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Pentax K-x Digital Camera Review$650.00
Buttons & Dials
The K-x provides direct access buttons for the most frequently used shooting adjustments — ISO, white balance, drive mode and flash control — and the comprehensive quick menu (available by pressing the Info button) displays nearly all the settings on a single screen. The layout will look familiar to anyone who's checked out the Pentax K2000, which is nearly identical. To accommodate Live View access (the K2000 lacks this feature), Pentax added a dedicated button in place of the delete button. The delete function now shares the flash pop-up button, which works out fine.
As with most SLRs today, the K-x offers both a traditional full menu system and a quick menu (which Pentax calls the control panel) providing ready access to the most frequently changed shooting settings. The control panel is accessed by pressing the INFO button in shooting mode, which toggles between the LCD info display, the control panel and turning the LCD off entirely.
To change settings in the control panel, you move the cursor to the relevant category using the four-way controller, At that point you can turn the control dial to cycle through settings, or press OK and bring up a menu displaying all the available options. The settings with dedicated buttons on the camera body aren't included in the control panel.
The main menu system is broken into four sections: record, playback, setup and custom. All but the playback section have multiple screens, but turning the e-dial makes them easy to navigate — unlike some menu systems, you don't have to cursor up to the top of a list to move to the next screen of options. We also like the fact that all of your choices are visible on screen at once, without having to scroll down to the bottom of a column to reveal hidden options below.
The white-on-gray text is perfectly legible. And while the quick menu uses icons to fit as many options as possible in a confined space, the main menu system writes out each option clearly. Some commands are placed in categories we found unintuitive; noise reduction choices are found in the custom menu rather than record, while the programmable green button functions are assigned via the record menu. It didn't take us long to get used to the few oddities, though.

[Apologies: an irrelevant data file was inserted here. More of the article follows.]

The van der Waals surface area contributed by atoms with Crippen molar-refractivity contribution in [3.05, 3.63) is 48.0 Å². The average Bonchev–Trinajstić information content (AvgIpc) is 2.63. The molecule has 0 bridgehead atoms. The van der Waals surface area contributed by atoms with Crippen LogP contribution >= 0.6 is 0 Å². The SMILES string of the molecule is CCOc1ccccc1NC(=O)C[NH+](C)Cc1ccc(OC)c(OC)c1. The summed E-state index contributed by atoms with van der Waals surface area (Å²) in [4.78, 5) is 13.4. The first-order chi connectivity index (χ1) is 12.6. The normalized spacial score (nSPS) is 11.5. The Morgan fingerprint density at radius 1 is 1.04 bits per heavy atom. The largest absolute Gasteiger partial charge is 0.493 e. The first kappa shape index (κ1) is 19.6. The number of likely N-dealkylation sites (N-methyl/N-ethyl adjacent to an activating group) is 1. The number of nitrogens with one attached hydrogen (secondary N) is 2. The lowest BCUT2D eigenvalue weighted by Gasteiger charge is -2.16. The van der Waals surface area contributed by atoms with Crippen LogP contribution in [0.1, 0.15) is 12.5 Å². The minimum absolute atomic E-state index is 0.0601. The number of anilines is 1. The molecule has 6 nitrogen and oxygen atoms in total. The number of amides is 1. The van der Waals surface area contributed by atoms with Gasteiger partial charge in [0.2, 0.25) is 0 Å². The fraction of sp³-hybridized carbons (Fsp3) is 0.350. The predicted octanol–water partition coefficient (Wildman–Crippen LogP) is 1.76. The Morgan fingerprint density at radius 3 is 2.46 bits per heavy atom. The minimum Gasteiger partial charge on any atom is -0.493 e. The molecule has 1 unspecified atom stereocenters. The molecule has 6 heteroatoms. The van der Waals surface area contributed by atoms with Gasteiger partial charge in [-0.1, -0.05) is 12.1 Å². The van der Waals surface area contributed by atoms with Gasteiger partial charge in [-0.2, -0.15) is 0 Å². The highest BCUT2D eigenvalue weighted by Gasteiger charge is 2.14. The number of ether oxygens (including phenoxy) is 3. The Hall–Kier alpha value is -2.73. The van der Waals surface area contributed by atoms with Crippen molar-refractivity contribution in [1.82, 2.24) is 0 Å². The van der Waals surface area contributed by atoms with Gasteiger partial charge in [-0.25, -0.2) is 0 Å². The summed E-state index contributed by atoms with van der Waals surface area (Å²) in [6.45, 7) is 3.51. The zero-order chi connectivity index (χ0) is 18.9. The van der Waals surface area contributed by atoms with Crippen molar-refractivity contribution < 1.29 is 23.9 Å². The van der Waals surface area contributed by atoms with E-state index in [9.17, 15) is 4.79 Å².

In a feature we've applauded in Pentax point-and-shoots, the K-x lets you easily choose which camera settings will be retained and which will be reset when you turn the camera off and turn it back on. There's a checkbox listing in the fourth Record Mode menu that includes settings for flash mode, drive mode, white balance, ISO, EV and flash compensation, cross processing, digital filter, HDR capture, shooting info display, playback info display and file numbering.
The 320-page Operating Manual generally does a good job of explaining the camera's broad and deep feature set. The writing is clear, and the illustrations, charts and diagrams well designed. Pentax also deserves praised for providing a detailed index that's genuinely useful, plus a glossary that explains concepts like RAW format, color temperature and histograms. There's an unfortunately intimidating information dump at the very beginning of the manual, before you get to the Getting Started section, and unlike the Pentax K2000, there's no separate software user manual, leaving you to learn a complex program using the software help system. We found only one factual error: the procedure described in the section on Readjusting Images Shot in JPEG Format doesn't work, and it took quite some time with tech support (via live online chat) to sort it out. Overall, though, this is a solid effort. To see for yourself, download a copy in PDF format from the Pentax web site here.